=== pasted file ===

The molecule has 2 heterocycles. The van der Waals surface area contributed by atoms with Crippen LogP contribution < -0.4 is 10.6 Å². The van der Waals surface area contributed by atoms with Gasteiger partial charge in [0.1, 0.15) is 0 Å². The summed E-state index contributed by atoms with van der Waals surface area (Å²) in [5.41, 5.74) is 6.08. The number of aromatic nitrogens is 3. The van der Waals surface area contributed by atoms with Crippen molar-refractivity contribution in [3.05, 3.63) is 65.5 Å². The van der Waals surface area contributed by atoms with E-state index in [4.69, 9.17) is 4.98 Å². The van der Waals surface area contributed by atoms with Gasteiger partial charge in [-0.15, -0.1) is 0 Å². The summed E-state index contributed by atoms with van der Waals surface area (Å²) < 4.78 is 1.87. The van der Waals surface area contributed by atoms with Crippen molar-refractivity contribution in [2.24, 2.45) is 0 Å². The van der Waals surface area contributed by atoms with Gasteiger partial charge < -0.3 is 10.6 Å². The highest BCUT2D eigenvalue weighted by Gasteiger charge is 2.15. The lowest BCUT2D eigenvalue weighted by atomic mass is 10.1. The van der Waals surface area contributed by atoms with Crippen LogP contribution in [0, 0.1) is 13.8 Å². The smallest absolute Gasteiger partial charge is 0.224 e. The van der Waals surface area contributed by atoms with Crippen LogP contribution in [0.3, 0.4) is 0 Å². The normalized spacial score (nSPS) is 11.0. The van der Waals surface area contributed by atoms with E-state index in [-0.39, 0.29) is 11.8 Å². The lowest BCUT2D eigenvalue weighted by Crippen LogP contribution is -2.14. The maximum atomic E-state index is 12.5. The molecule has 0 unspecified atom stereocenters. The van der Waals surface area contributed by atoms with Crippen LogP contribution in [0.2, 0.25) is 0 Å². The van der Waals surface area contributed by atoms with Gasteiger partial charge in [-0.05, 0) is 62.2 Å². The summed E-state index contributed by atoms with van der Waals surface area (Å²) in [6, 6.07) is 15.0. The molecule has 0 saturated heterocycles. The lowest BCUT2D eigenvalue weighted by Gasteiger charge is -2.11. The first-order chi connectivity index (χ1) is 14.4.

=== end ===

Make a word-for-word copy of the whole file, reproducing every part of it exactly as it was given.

The molecule has 2 heterocycles. The van der Waals surface area contributed by atoms with Crippen LogP contribution < -0.4 is 10.6 Å². The van der Waals surface area contributed by atoms with Gasteiger partial charge in [0.1, 0.15) is 0 Å². The summed E-state index contributed by atoms with van der Waals surface area (Å²) in [5.41, 5.74) is 6.08. The number of aromatic nitrogens is 3. The van der Waals surface area contributed by atoms with Crippen molar-refractivity contribution in [3.05, 3.63) is 65.5 Å². The van der Waals surface area contributed by atoms with E-state index in [4.69, 9.17) is 4.98 Å². The van der Waals surface area contributed by atoms with Gasteiger partial charge in [-0.15, -0.1) is 0 Å². The summed E-state index contributed by atoms with van der Waals surface area (Å²) < 4.78 is 1.87. The van der Waals surface area contributed by atoms with Crippen molar-refractivity contribution in [2.24, 2.45) is 0 Å². The van der Waals surface area contributed by atoms with Gasteiger partial charge < -0.3 is 10.6 Å². The highest BCUT2D eigenvalue weighted by Gasteiger charge is 2.15. The lowest BCUT2D eigenvalue weighted by atomic mass is 10.1. The van der Waals surface area contributed by atoms with Crippen LogP contribution in [0, 0.1) is 13.8 Å². The smallest absolute Gasteiger partial charge is 0.224 e. The van der Waals surface area contributed by atoms with Crippen LogP contribution in [0.3, 0.4) is 0 Å². The normalized spacial score (nSPS) is 11.0. The van der Waals surface area contributed by atoms with E-state index in [-0.39, 0.29) is 11.8 Å². The lowest BCUT2D eigenvalue weighted by Crippen LogP contribution is -2.14. The maximum atomic E-state index is 12.5. The molecule has 0 unspecified atom stereocenters. The van der Waals surface area contributed by atoms with Crippen LogP contribution in [0.2, 0.25) is 0 Å². The van der Waals surface area contributed by atoms with Gasteiger partial charge in [-0.05, 0) is 62.2 Å². The summed E-state index contributed by atoms with van der Waals surface area (Å²) in [6, 6.07) is 15.0. The molecule has 0 saturated heterocycles. The lowest BCUT2D eigenvalue weighted by Gasteiger charge is -2.11. The first-order chi connectivity index (χ1) is 14.4.